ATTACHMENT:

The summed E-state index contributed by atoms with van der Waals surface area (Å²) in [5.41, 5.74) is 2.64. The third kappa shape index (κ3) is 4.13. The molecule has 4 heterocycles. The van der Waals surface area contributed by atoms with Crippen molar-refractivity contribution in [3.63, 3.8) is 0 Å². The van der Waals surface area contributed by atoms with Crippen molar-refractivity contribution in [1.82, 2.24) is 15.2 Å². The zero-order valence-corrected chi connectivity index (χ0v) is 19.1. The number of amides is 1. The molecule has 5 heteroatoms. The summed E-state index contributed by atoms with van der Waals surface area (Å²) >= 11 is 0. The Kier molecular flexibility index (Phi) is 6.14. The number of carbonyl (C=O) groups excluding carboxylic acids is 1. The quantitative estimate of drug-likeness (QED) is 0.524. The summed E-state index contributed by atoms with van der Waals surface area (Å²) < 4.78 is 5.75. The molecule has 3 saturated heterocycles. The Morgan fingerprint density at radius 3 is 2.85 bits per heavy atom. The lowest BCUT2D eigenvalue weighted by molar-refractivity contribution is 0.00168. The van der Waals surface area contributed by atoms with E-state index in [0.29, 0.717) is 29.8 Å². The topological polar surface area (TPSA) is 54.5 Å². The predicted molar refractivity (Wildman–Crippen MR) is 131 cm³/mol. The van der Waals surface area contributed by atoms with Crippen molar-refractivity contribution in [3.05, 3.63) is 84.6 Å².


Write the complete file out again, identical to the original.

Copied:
The summed E-state index contributed by atoms with van der Waals surface area (Å²) in [5.41, 5.74) is 2.64. The third kappa shape index (κ3) is 4.13. The molecule has 4 heterocycles. The van der Waals surface area contributed by atoms with Crippen molar-refractivity contribution in [3.63, 3.8) is 0 Å². The van der Waals surface area contributed by atoms with Crippen molar-refractivity contribution in [1.82, 2.24) is 15.2 Å². The zero-order valence-corrected chi connectivity index (χ0v) is 19.1. The number of amides is 1. The molecule has 5 heteroatoms. The summed E-state index contributed by atoms with van der Waals surface area (Å²) >= 11 is 0. The Kier molecular flexibility index (Phi) is 6.14. The number of carbonyl (C=O) groups excluding carboxylic acids is 1. The quantitative estimate of drug-likeness (QED) is 0.524. The summed E-state index contributed by atoms with van der Waals surface area (Å²) < 4.78 is 5.75. The molecule has 3 saturated heterocycles. The Morgan fingerprint density at radius 3 is 2.85 bits per heavy atom. The lowest BCUT2D eigenvalue weighted by molar-refractivity contribution is 0.00168. The van der Waals surface area contributed by atoms with E-state index in [0.29, 0.717) is 29.8 Å². The topological polar surface area (TPSA) is 54.5 Å². The predicted molar refractivity (Wildman–Crippen MR) is 131 cm³/mol. The van der Waals surface area contributed by atoms with Crippen molar-refractivity contribution in [3.05, 3.63) is 84.6 Å².